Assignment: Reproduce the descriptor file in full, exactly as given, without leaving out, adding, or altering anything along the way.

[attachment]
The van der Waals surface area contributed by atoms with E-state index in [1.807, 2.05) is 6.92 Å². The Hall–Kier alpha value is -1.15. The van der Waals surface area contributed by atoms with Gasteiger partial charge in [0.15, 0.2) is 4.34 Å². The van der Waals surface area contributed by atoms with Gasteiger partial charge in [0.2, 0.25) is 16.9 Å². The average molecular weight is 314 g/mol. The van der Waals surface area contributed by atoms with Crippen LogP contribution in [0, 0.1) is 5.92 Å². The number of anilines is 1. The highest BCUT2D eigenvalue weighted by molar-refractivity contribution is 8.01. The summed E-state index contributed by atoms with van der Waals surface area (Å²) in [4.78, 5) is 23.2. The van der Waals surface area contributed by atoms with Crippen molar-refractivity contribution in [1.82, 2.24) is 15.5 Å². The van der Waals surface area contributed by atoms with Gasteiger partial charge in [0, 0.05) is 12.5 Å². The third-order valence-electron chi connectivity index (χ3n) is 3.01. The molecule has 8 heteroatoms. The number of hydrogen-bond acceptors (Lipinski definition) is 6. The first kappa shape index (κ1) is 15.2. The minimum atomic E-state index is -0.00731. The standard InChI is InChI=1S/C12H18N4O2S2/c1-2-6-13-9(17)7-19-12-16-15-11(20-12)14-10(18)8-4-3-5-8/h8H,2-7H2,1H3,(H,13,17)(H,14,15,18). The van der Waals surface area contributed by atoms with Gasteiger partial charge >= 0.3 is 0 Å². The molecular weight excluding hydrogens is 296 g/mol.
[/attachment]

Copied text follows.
The van der Waals surface area contributed by atoms with E-state index in [1.807, 2.05) is 6.92 Å². The Hall–Kier alpha value is -1.15. The van der Waals surface area contributed by atoms with Gasteiger partial charge in [0.15, 0.2) is 4.34 Å². The van der Waals surface area contributed by atoms with Gasteiger partial charge in [0.2, 0.25) is 16.9 Å². The average molecular weight is 314 g/mol. The van der Waals surface area contributed by atoms with Crippen LogP contribution in [0, 0.1) is 5.92 Å². The number of anilines is 1. The highest BCUT2D eigenvalue weighted by molar-refractivity contribution is 8.01. The summed E-state index contributed by atoms with van der Waals surface area (Å²) in [4.78, 5) is 23.2. The van der Waals surface area contributed by atoms with Crippen molar-refractivity contribution in [1.82, 2.24) is 15.5 Å². The van der Waals surface area contributed by atoms with Gasteiger partial charge in [0, 0.05) is 12.5 Å². The third-order valence-electron chi connectivity index (χ3n) is 3.01. The molecule has 8 heteroatoms. The number of hydrogen-bond acceptors (Lipinski definition) is 6. The first kappa shape index (κ1) is 15.2. The minimum atomic E-state index is -0.00731. The standard InChI is InChI=1S/C12H18N4O2S2/c1-2-6-13-9(17)7-19-12-16-15-11(20-12)14-10(18)8-4-3-5-8/h8H,2-7H2,1H3,(H,13,17)(H,14,15,18). The van der Waals surface area contributed by atoms with Gasteiger partial charge >= 0.3 is 0 Å². The molecular weight excluding hydrogens is 296 g/mol.